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'The Price of Truth': why the Holodomor film sparked heated discussion in the USA

Director Agnieszka Holland's The Price of Truth (originally titled "Mr. Jones") is now available on Amazon and elsewhere following its US premiere this spring. Recently, more and more reviews of the film have appeared in the Western press, which helps the tape itself in terms of gaining a wider audience, but also sheds light on a little-known tragic page in world history - the Ukrainian Holodomor, writes "Voice of America".

Photo: video frame YouTube / FilmSelect Trailer

The site of the Atlantic Council Research Center in the United States has published an article by Harvard historian Sergei Plokhiy titled “Film“ Mr. Jones "exposes fake news campaign around Stalin's Ukrainian genocide."

According to Plokhy, the film is an important new historical drama with a very modern context. It sheds light on one of Stalin's worst crimes, "while serving as a reminder that today's talk of fake news is not really new."

“With a focus on the journalistic duel of narrative control over the Stalinist famine, the film echoes many of the themes that define today's information battlefield. In the current era of fake news and alternative facts, “Mr. Jones ”shows that previous generations also faced similar challenges. It illustrates the deadly responsibility of the media to convey events accurately, while at the same time showing a constant authoritarian impulse to cover up and distort, ”writes Sergei Plokhiy.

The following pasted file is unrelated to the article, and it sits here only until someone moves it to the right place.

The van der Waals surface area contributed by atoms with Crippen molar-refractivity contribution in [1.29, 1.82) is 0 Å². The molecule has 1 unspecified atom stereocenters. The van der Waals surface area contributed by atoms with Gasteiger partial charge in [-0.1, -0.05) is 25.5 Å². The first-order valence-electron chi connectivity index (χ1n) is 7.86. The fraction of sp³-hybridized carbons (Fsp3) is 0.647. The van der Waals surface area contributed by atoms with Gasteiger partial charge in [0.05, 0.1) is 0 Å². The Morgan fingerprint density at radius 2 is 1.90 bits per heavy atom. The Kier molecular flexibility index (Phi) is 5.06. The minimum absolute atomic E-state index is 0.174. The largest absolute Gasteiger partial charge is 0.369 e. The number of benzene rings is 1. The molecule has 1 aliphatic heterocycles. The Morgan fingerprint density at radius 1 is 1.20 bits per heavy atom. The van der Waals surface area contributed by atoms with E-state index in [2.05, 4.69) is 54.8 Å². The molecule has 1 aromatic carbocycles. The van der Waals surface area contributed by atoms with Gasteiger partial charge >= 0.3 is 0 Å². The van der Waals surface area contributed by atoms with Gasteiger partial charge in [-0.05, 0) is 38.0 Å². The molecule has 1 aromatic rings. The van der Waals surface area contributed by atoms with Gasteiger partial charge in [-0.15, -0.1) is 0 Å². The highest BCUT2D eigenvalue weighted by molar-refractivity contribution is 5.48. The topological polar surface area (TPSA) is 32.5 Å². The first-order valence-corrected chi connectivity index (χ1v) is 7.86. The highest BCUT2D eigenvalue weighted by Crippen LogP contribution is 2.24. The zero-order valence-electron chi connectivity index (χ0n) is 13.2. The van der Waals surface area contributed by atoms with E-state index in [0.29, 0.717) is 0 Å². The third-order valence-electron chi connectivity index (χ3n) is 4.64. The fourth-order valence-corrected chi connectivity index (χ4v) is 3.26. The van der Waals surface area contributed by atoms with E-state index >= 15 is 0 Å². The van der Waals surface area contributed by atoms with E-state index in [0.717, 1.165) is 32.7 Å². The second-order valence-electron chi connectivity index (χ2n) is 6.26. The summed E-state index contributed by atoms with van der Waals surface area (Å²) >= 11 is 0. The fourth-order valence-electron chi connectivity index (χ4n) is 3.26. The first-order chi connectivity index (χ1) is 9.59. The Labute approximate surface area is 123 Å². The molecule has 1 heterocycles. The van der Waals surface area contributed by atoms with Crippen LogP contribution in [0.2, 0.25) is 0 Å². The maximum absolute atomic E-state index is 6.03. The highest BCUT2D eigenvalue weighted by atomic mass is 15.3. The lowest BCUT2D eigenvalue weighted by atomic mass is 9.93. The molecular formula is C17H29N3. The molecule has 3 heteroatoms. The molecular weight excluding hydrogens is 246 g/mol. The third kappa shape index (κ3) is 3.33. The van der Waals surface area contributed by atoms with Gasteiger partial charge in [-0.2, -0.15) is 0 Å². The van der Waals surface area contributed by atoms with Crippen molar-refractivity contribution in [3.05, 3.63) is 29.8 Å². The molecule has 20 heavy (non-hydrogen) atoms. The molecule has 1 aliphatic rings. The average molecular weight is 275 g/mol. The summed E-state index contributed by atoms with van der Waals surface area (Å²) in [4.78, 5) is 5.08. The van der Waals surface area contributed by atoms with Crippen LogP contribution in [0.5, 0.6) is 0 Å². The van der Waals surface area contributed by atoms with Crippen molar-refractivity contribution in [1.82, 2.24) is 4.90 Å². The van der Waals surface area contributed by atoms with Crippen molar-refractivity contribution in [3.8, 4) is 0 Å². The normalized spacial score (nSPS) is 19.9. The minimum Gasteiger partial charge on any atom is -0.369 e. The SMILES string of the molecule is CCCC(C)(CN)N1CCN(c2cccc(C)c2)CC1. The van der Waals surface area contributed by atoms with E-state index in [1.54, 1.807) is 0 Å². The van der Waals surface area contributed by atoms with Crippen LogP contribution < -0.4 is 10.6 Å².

The film is also important, as the Harvard professor notes, that it sheds light on the Stalinist Holodomor by showing for the first time the Ukrainian Famine of 1932-33 to an international audience.

"Famine was one of the worst crimes of the 20th century, but it still needs to enter the global consciousness in a way that reflects its scale and the consequences of that tragedy," the Atlantic Council website said.

That lengthy "whitening" of the Stalinist famine in Ukraine, which was carried out by the Moscow correspondent of The New York Times, Walter Duranty, turned out to be convenient for an international audience, Plokhiy notes. In his opinion, then the world was more concerned about Hitler's coming to power in Germany and the economic consequences of the Great Depression - so there was little demand for a confrontation with the Kremlin in the early 1930s.

"There can be no happy Hollywood-style ending in the Holodomor films, but at least at the end (the film) told the story," Plokhy notes.

Photo: video frame YouTube / FilmSelect Trailer

In influential newspaper The Wall Street Journal, journalist James Freeman collected reviews in the American press on the film "The Price of Truth", in particular, citing The First Thing: "The words" you must see "are grotesquely abused in film reviews, but in this case they are successful. "

In many reviews of Mr. Jones, film critics also note that it is especially relevant in today's "time when lies, bullying and violence seem to be returning instead of progress, equality and justice," and the film " is a useful lesson in consequences - it is an opportunity to watch and learn something, ”notes Francis Meyer in a review in The First Thing.

Reviews of the film also say that the film sheds light on a little-known theme of the Holodomor of 1932-33, when, according to current estimates, almost 4 million Ukrainians died of an artificial famine.

"They did not die naturally ... That famine was a deliberate policy adopted by Stalin with the selection of crops and other food products and widespread persecution, deportation and even execution of dissent," Anthony Lane writes in The New Yorker.

“His (Stalin's) large scheme of collectivizing agriculture failed ... but ideologically it could not be a failure. Who is better than the Ukrainians, who were often mistrusted and demonized by Moscow, presented themselves as scapegoats and saboteurs? " Lane asks.